25 September 2001 | bmacv
Despite best efforts, Powell, Keyes & Cobb can't quite salvage warmed-over noir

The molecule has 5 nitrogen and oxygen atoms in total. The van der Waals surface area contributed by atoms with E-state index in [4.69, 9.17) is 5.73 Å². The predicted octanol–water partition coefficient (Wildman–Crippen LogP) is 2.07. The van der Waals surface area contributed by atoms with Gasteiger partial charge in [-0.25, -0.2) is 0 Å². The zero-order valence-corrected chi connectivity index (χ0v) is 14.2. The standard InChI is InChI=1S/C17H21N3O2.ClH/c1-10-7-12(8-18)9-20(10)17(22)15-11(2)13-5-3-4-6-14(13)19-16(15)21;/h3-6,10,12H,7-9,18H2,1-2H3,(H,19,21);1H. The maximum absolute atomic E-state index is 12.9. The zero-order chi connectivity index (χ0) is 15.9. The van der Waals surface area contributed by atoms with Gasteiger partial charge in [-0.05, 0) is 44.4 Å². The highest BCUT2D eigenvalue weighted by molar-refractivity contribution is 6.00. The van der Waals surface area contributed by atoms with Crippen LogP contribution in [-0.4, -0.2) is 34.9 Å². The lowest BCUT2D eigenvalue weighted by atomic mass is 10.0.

As much as more touted actors such as Bogart and Mitchum, Dick Powell helped form the noir cycle, with his assumption -- the first on film -- of Raymond Chandler's Philip Marlowe in Murder, My Sweet. He went on to star in such dark and definitive works as The Pitfall and Conflict (not to mention such lesser offerings as Cry Danger and To The Ends Of The Earth). Here, as title character and mid-level gambler/gangster Johnny O'Clock, he sports the thick shell and sub-zero emotional temperature of the noir protagonist, a type he helped to patent. But given a muddled script with noirish shots, situations and symbols thrown in willy-nilly, he fails to convince. Evelyn Keyes, as the sister of a murdered hat-check girl, has (as always) her moments, as does Ellen Drew, as the soused trophy-wife of big mobster Thomas Gomez. Lee J. Cobb puffs his cigar endlesslly, trying to enforce the law. Johnny O'Clock is not quite a bad movie but it's less memorable than many worse-made movies in the cycle. There's just nothing particularly distinctive about it. You feel you've watched it before, at least in bits and pieces, even though chances are (it remains relatively obscure) you haven't.